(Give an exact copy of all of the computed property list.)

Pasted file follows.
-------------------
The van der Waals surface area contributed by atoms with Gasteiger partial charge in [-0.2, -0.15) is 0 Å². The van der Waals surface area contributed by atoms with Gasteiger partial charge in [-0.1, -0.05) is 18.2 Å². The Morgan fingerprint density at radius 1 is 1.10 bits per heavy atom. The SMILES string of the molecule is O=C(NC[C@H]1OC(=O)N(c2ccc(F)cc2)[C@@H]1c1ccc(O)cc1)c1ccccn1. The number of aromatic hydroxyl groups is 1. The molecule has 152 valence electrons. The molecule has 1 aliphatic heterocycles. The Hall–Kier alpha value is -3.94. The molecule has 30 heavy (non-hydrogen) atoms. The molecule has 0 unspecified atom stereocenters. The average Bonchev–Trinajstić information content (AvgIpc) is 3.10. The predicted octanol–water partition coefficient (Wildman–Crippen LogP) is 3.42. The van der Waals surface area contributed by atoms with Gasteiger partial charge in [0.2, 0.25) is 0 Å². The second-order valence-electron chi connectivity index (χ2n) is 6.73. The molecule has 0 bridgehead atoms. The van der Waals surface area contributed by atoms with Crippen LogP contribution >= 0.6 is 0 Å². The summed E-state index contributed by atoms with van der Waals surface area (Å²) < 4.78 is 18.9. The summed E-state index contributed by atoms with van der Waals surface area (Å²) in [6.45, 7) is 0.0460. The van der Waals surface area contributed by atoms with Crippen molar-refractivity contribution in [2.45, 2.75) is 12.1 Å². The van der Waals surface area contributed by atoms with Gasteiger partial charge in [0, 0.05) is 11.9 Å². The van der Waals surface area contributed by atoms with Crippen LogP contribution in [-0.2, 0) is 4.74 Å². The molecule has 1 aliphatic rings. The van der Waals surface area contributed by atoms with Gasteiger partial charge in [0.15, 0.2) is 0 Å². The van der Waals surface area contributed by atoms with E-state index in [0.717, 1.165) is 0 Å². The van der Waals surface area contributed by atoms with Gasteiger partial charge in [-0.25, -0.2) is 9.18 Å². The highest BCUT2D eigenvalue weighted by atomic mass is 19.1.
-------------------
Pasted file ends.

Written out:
The van der Waals surface area contributed by atoms with Gasteiger partial charge in [-0.2, -0.15) is 0 Å². The van der Waals surface area contributed by atoms with Gasteiger partial charge in [-0.1, -0.05) is 18.2 Å². The Morgan fingerprint density at radius 1 is 1.10 bits per heavy atom. The SMILES string of the molecule is O=C(NC[C@H]1OC(=O)N(c2ccc(F)cc2)[C@@H]1c1ccc(O)cc1)c1ccccn1. The number of aromatic hydroxyl groups is 1. The molecule has 152 valence electrons. The molecule has 1 aliphatic heterocycles. The Hall–Kier alpha value is -3.94. The molecule has 30 heavy (non-hydrogen) atoms. The molecule has 0 unspecified atom stereocenters. The average Bonchev–Trinajstić information content (AvgIpc) is 3.10. The predicted octanol–water partition coefficient (Wildman–Crippen LogP) is 3.42. The van der Waals surface area contributed by atoms with Gasteiger partial charge in [0.2, 0.25) is 0 Å². The second-order valence-electron chi connectivity index (χ2n) is 6.73. The molecule has 0 bridgehead atoms. The van der Waals surface area contributed by atoms with Crippen LogP contribution >= 0.6 is 0 Å². The summed E-state index contributed by atoms with van der Waals surface area (Å²) < 4.78 is 18.9. The summed E-state index contributed by atoms with van der Waals surface area (Å²) in [6.45, 7) is 0.0460. The van der Waals surface area contributed by atoms with Crippen molar-refractivity contribution in [2.45, 2.75) is 12.1 Å². The van der Waals surface area contributed by atoms with Gasteiger partial charge in [0, 0.05) is 11.9 Å². The van der Waals surface area contributed by atoms with Crippen LogP contribution in [-0.2, 0) is 4.74 Å². The molecule has 1 aliphatic rings. The van der Waals surface area contributed by atoms with Gasteiger partial charge in [0.15, 0.2) is 0 Å². The van der Waals surface area contributed by atoms with E-state index in [0.717, 1.165) is 0 Å². The van der Waals surface area contributed by atoms with Gasteiger partial charge in [-0.25, -0.2) is 9.18 Å². The highest BCUT2D eigenvalue weighted by atomic mass is 19.1.